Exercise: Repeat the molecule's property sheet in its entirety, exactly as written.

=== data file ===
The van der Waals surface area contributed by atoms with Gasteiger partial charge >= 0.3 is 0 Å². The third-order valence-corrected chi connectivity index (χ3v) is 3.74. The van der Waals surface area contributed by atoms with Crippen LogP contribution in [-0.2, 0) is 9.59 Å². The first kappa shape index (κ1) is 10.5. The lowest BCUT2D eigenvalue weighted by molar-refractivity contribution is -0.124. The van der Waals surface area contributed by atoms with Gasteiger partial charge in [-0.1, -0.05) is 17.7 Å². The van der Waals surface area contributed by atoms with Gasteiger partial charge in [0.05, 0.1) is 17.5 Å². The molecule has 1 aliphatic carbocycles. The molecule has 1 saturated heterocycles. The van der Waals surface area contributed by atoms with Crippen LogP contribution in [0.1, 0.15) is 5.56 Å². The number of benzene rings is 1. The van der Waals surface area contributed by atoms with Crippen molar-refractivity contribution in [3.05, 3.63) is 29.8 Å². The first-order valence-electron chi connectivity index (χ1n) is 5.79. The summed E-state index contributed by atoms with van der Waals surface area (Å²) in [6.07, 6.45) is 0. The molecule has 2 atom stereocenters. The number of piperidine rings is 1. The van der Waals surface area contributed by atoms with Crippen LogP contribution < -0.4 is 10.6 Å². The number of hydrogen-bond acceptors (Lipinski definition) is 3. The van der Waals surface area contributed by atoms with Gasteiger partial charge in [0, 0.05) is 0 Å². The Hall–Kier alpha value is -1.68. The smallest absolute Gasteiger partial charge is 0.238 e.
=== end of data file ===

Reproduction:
The van der Waals surface area contributed by atoms with Gasteiger partial charge >= 0.3 is 0 Å². The third-order valence-corrected chi connectivity index (χ3v) is 3.74. The van der Waals surface area contributed by atoms with Crippen LogP contribution in [-0.2, 0) is 9.59 Å². The first kappa shape index (κ1) is 10.5. The lowest BCUT2D eigenvalue weighted by molar-refractivity contribution is -0.124. The van der Waals surface area contributed by atoms with Gasteiger partial charge in [-0.1, -0.05) is 17.7 Å². The van der Waals surface area contributed by atoms with Gasteiger partial charge in [0.05, 0.1) is 17.5 Å². The molecule has 1 aliphatic carbocycles. The molecule has 1 saturated heterocycles. The van der Waals surface area contributed by atoms with Crippen LogP contribution in [0.1, 0.15) is 5.56 Å². The number of benzene rings is 1. The van der Waals surface area contributed by atoms with Crippen molar-refractivity contribution in [3.05, 3.63) is 29.8 Å². The first-order valence-electron chi connectivity index (χ1n) is 5.79. The summed E-state index contributed by atoms with van der Waals surface area (Å²) in [6.07, 6.45) is 0. The molecule has 2 atom stereocenters. The number of piperidine rings is 1. The van der Waals surface area contributed by atoms with Crippen LogP contribution < -0.4 is 10.6 Å². The number of hydrogen-bond acceptors (Lipinski definition) is 3. The van der Waals surface area contributed by atoms with Gasteiger partial charge in [0, 0.05) is 0 Å². The Hall–Kier alpha value is -1.68. The smallest absolute Gasteiger partial charge is 0.238 e.